How are utility companies tackling a chronic shortage of specialist skills and attracting more women to the sector? Roger Milne and Karma Ockenden discover how three major companies are rising to the challenge.
Water company staff are used to dealing with emergency situations such as burst water mains, but the sheer scale of the floods that hit parts of the country this summer presented an almost unprecedented challenge to staff on the front line. Yorkshire was one of the worst affected regions.
Pamela Rogerson is human resources manager for the part of Yorkshire Water that suffered the most, heading up the environmental business unit – the side of the company that deals with wastewater collection and treatment. “A lot of sewage works [Yorkshire has around 600] were completely flooded and we had to deal with sewage in people’s homes,” she explains. The unit employs 600 people, a substantial proportion of Yorkshire Water’s 2,200 staff.
Rogerson explains that because of routine emergencies, they have a set-up where they can call on people 24 hours a day, so scrambling response teams wasn’t a problem. She adds: “Many of our employees are very proud, long-serving and loyal. They are willing to come out at times like this.”
Set terms and conditions govern what employees are entitled to when they are called to work in such circumstances, but Rogerson says Yorkshire Water chose to “pay them that bit extra” because of the sheer scale and nature of the incident. Some worked incredibly long hours and on top had to deal with customers who were understandably aggravated and distressed.
On more routine days, Rogerson works as part of an HR team of 49, which has a devolved structure. There is a central HR function and a set of specialist teams – for example, one for each of the business units (water and wastewater), an internal communications team, an employee relations team and so on.
“Retention has never been an issue for us,” Rogerson explains, as Yorkshire Water’s staff are mostly settled and committed.
Recruitment is trickier. Across the industry, there is both a dearth of supply (fewer young people are attracted to traditional engineering careers than used to be the case) and a swell in demand – the likes of Crossrail and the Olympic development are taking on a lot of appropriately trained staff. Yorkshire Water is in a better position than most as it is the best-performing water company and hence has a strong employer brand. Nevertheless, Rogerson admits it has difficulty filling some roles that have very specific skill requirements. “It does feel tough and is getting tougher,” she says.
Aside from a structured, two-year graduate recruitment programme, Yorkshire Water has initiated two main policies to help tackle the problem. It first carried out extensive work on diversity, culminating in the launch of its ‘Open to all’ employer brand. “This is so we can be sure we are reaching out to the biggest pool,” explains Rogerson. And second, a move to bring people in at a lower level of qualification – say at the end of school – and develop their skills in-house.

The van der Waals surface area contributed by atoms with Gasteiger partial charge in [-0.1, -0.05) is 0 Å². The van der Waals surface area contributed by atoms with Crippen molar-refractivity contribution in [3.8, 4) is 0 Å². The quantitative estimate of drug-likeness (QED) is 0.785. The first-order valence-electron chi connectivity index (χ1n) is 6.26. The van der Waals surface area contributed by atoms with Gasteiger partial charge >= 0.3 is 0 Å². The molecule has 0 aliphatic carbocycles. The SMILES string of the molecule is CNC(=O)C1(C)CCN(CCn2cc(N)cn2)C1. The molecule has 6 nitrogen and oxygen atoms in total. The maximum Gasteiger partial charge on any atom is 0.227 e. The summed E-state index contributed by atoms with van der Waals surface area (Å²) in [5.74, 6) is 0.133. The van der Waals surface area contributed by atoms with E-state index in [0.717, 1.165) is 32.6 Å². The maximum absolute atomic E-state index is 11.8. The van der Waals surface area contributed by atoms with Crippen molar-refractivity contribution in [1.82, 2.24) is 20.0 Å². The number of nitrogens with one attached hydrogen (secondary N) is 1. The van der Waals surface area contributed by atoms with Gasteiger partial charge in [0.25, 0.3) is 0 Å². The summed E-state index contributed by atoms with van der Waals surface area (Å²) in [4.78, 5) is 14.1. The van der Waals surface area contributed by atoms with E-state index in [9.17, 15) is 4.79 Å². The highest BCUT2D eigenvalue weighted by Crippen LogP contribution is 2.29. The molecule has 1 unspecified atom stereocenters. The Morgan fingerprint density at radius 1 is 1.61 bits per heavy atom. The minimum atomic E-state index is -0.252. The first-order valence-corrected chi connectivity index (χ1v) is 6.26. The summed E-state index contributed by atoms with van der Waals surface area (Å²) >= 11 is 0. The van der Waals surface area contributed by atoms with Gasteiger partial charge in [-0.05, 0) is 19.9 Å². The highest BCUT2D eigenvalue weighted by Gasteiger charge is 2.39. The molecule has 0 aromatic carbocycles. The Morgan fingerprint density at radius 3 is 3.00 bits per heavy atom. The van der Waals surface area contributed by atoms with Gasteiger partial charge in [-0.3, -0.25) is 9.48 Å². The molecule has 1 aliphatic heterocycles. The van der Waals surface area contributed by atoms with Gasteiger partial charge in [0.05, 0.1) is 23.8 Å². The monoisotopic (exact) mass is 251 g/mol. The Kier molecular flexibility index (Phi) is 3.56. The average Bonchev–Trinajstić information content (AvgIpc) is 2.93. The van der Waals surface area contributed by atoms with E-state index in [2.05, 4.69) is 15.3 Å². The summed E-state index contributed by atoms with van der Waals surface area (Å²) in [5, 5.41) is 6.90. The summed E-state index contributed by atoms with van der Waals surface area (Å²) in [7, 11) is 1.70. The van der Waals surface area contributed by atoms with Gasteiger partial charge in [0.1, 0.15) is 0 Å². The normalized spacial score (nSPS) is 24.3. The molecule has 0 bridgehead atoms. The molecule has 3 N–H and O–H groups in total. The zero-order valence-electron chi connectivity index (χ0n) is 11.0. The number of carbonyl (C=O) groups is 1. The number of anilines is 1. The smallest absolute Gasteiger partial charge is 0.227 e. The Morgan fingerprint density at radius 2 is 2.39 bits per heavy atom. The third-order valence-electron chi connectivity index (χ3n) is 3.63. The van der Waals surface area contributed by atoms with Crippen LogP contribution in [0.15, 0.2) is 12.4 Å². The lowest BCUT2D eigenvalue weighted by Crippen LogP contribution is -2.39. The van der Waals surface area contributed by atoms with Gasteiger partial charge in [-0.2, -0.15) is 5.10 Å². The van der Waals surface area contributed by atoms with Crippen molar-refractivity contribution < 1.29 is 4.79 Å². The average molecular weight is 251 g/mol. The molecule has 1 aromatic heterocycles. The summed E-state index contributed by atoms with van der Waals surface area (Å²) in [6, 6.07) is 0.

The company believes in strong ongoing training and development. Two examples are its 18-month programme for managers and potential leaders to develop leadership skills, and another for all its technical staff.
It is in the process of strengthening its performance management policy. Three years ago it introduced quarterly performance discussions for all managers, with a bonus attached for top performers. To that it is adding a regular (six-month to annual) performance discussion for every employee, with the dual aim of personal development and succession planning.
As with any utility company, the shortage of engineers is a major challenge for RWE npower, exacerbated by the fact that the great majority of the company’s existing engineering staff are in their 50s.
“A lot of our engineers are going to retire in the next 10 years,” says HR director Saudagar Singh. This is a headache if your core activity is owning and operating a fleet of power stations, and doubly so if your company is currently investing around £1bn in new kit: electricity-making plant driven by the wind, coal, and gas and (in the near future) probably nuclear too.
RWE npower employs 6,500 people, located at power station sites or in office complexes near Worcester, in and around Birmingham and in County Durham. The company is a subsidiary of German utility giant RWE. In the UK, it is best known for its retail brand npower, which sells energy to industry and households, makes electricity in power stations, and is one of the UK’s big six electricity and gas suppliers.
It’s not just any old engineers the company is looking for. Singh says the company needs people who know their way round the working environment of turbines, controls and instrumentation, as well as even more specialist metallurgists and material scientists.